Genetic studies have offered a clue to why cortical spreading depression occurs in some migraine sufferers. Nearly all migraine is thought to be a common complex polygenetic disorder—in the same camp as diabetes, cancer, autism, hypertension and many other disorders. Such diseases run in families. Identical twins are much more likely to share migraine than fraternal twins are, indicating a strong genetic component. But the disease is clearly not caused by a single genetic mutation; rather a person apparently becomes susceptible by inheriting mutations in a number of genes, each probably making a small contribution. Nongenetic components operate as well, because even identical twins are “discordant” for the disorder: sometimes one twin will suffer from migraine, and the other will not.

Investigators do not know which genes increase susceptibility to migraine and its aura in the general population, but studies of people affected by a rare form of the disorder, called familial hemiplegic migraine, indicate that flaws in neuronal ion channels and pumps cause the aura and pain in these patients. Notably, three genes have been shown to carry mutations that individually are potent enough to cause the disease—and all three encode neuronal ion channels and pumps. What is more, the genes are altered by mutations that increase the excitability of nerve cells, presumably by altering the properties of the encoded ion channels and pumps. These findings strongly support the idea that migraine could be a channelopathy, a newly recognized type of disease that arises from disturbances in ion transport systems—a known cause of ailments such as cardiac arrhythmia and seizures.

It is not clear whether malfunctioning ion pumps and channels are the only means by which aura can be produced. Nor is it clear that the common forms of migraine involve perturbations in the three genes implicated in familial hemiplegic migraine. But the genetic insights remain very exciting because they suggest a relation between cortical spreading depression and ion channel problems, one that could prove crucial to designing new medications.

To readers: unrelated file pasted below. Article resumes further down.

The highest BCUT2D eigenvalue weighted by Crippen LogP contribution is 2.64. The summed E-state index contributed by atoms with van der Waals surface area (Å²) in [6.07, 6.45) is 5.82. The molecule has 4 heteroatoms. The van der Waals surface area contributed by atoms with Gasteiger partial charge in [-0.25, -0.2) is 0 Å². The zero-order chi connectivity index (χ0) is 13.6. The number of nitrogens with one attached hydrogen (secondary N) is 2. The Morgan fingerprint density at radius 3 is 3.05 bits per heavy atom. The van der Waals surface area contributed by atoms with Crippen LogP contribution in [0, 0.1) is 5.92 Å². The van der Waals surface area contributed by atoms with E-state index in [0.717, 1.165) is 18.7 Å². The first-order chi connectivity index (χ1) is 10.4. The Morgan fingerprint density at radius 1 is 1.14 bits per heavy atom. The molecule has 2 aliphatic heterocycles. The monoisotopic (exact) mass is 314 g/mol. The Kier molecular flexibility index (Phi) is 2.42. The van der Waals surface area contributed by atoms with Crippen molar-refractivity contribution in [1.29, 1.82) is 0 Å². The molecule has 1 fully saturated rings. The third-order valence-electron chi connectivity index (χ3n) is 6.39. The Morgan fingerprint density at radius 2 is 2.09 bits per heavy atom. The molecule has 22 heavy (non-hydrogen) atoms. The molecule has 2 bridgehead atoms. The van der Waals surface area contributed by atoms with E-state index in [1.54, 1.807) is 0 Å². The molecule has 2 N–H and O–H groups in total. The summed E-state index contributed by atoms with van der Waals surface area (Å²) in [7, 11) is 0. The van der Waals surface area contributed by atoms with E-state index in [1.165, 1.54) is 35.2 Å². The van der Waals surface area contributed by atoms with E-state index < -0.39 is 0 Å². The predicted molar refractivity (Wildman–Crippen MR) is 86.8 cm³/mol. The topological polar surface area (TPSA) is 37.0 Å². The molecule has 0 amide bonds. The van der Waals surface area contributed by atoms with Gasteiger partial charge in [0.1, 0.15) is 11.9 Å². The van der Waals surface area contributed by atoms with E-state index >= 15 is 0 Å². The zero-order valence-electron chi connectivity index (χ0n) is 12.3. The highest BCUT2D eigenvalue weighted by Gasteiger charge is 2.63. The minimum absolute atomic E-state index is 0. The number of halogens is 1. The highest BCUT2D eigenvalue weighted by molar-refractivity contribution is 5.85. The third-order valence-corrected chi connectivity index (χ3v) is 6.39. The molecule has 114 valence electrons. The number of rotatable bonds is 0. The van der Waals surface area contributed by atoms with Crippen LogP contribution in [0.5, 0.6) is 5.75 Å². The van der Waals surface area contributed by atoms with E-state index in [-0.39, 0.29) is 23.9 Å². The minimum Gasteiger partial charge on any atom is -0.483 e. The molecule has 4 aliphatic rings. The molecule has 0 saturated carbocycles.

From Aura to Ache
At the same time that researchers have been making headway in understanding the relation between aura and cortical spreading depression, they have been probing the source of migraine pain—the headache that is felt in those who experience aura as well as those who do not. The immediate source of the pain itself is obvious. Although most regions of the brain do not register or transmit pain signals, a network of nerves called the trigeminal nerve system does. These neurons carry pain signals from the membranes that surround the brain, called the meninges, as well as from the blood vessels that infuse the membranes. Pain is relayed through the trigeminal network to an area called the trigeminal nucleus in the brain stem and, from there, can be conveyed up through the thalamus to the sensory cortex, which is involved in our awareness of pain and other senses. What first activates the trigeminal nerves in migraine, however, is under debate. There are essentially two schools of thought.

Some researchers contend that cortical spreading depression directly stimulates the trigeminal nerves. As the wave of hyperexcitability travels across the cortex, it brings about the release of neurotransmitters, such as glutamate and nitric oxide, as well as of ions. These chemicals serve as messengers that induce the trigeminal nerves to transmit pain signals. Researchers have observed in animals that cortical spreading depression does indeed activate the trigeminal nerves in this way.

That pathway to pain could even explain what happens in patients who do not experience aura. According to this view, cortical spreading depression might occur in areas of the cortex whose activation produces no outward symptoms before the onset of pain. Or spreading depression might occur in subcortical regions in certain people and stimulate the trigeminal nerves. In this case, although patients may not experience aura, the basic physiology would be the same as in those who do. Good evidence supports this hypothesis. Spreading depression can be evoked in laboratory animals in subcortical regions.